Okay. So Lincoln, Steven Spielberg’s bloated $50-million history lesson about Abraham Lincoln’s final days in office as he attempted, by hook or crook, to abolish slavery, is noble, civic-minded, exhaustingly researched, immaculately detailed, crowded with a parade of cameos by good actors who look like Smith Brothers cough drop models, and noteworthy for another critic-proof performance by Daniel Day-Lewis in the title role. It is all of those things. But Lincoln is also a colossal bore. It is so pedantic, slow-moving, sanitized and sentimental that I kept pinching myself to stay awake—which, like the film itself, didn’t always work.
The Civil War is in its fourth year. Lincoln has already signed his famous Emancipation Proclamation, a year before his re-election to a second term. Now he wants an anti-slavery amendment to guarantee that the slaves he freed will stay that way forever, protected by law. He needs votes from a hostile, divided Congress to pass it. That means getting the support of Democrats—rabid right-wing conservatives in those days—as well as liberal, left-wing Republicans. (How times have changed!) And that’s what Lincoln is about.
While scanning the Web for any New York City events commemorating Abraham Lincoln’s birthday on Saturday, I discovered that the 16th president, who was assassinated in April 1865, is, in fact, on Twitter.
Now, it turns out that the feed @1865lincoln is tied to the upcoming Robert Redford movie, The Conspirator, about said assassination. Read More
When Abraham Lincoln arrived in New York in February 1860, he must have felt a long way from Springfield. He was in town to speak at Cooper Union, in what amounted to his only major campaign trip in securing the Republican nomination for president. During his short stay, the gangly country lawyer was Read More
Lincoln and New York,” the ambitious and generally excellent exhibition now running at the New-York Historical Society through March 25, is one to make an American proud. New Yorkers, on the other hand, may walk away despairing on the side of the hometown team. Organized by Lincoln scholar Harold Holzer and a team of curators, Read More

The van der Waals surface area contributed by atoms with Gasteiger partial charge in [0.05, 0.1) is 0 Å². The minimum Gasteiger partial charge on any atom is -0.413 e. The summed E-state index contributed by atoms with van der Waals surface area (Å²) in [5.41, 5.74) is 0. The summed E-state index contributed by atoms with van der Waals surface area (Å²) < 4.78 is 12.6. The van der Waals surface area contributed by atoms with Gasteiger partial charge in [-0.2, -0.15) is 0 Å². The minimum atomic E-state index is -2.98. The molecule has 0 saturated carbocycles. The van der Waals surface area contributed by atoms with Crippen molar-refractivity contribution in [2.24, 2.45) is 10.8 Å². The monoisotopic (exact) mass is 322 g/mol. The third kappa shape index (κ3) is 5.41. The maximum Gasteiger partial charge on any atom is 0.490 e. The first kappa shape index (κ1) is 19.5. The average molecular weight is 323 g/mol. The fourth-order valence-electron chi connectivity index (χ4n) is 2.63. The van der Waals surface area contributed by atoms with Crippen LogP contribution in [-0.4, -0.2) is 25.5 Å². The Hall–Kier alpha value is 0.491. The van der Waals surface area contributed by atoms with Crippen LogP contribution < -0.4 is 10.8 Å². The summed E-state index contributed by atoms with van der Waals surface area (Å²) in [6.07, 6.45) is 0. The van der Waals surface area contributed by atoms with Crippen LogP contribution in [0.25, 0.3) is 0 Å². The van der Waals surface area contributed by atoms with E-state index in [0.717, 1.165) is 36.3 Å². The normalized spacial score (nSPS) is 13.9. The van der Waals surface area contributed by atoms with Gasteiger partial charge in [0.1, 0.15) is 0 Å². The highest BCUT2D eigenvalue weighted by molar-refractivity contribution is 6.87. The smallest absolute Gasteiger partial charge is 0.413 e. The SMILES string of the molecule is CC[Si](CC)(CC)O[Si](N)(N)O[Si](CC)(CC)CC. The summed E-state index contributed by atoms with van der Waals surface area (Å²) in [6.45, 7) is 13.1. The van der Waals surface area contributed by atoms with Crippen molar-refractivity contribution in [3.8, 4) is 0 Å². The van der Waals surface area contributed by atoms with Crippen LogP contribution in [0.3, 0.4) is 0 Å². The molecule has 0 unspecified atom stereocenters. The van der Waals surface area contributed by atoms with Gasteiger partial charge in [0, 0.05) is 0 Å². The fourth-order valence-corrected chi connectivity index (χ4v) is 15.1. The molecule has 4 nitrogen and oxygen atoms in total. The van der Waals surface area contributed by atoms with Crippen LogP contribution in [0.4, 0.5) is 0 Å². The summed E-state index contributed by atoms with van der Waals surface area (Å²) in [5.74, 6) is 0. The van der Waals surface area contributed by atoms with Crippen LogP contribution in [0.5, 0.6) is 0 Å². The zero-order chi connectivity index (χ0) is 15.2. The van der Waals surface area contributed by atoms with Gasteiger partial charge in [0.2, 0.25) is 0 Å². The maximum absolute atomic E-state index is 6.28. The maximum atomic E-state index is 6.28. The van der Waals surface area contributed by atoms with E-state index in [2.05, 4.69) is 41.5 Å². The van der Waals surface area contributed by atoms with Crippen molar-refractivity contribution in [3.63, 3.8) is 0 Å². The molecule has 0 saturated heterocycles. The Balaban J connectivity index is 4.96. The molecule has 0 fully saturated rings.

ALBANY—David Paterson, flanked by health and education officials, spoke for over an hour at a town hall about H1N1 and the coming school year before James T. Madore (of Newsday) asked the question on everyone's mind: what happened to Paterson's beard?
"More cutbacks," Paterson quipped, having just parried my question about what a Read More
Angels and Ages: A Short Book about
Darwin, Lincoln, and Modern Life
By Adam Gopnik
Alfred A. Knopf, 211 pages, $24.95
Banquet at Delmonico’s:
Great Minds, the Gilded Age, and the
Triumph of Evolution in America
By Barry Werth
Random House, 362 pages, $27
“Fifty years ago no one would have chosen Darwin Read More
Measured by the impact of the language and imagery employed, Abraham Lincoln's second inaugural address in 1865 – "With malice toward none; with charity for all; with firmness in the right, as God gives us to see the right…" – stands as the most powerful of the 55 delivered between the founding of Read More
Measured by the impact of the language and imagery employed, Abraham Lincoln’s second inaugural speech in 1865—"With malice toward none; with charity for all; with firmness in the right, as God gives us to see the right …"—stands as the most powerful of the 55 delivered between the founding of the republic and the eve Read More
Are you ready for all Lincoln all the time? Do you worry that you’ll need some help in cutting through the bicentennial blather? If you’re looking for a quick refresher (as opposed, say, to the two-part, six volume mythologizing biography Carl Sandburg completed in 1939), try The Best American History Essays on Lincoln (Palgrave Macmillan, Read More
Lincoln President-Elect: Abraham Lincoln
and the Great Secession Winter 1860-1861
By Harold Holzer
Simon & Schuster, 640 pages, $30
Lincoln: The Biography of a Writer
By Fred Kaplan
Harper, 416 pages, $27.95
Tried By War: Abraham Lincoln as Commander In Chief
By James M. McPherson
Penguin, 384 pages, $35
Looking for Lincoln: The Making Read More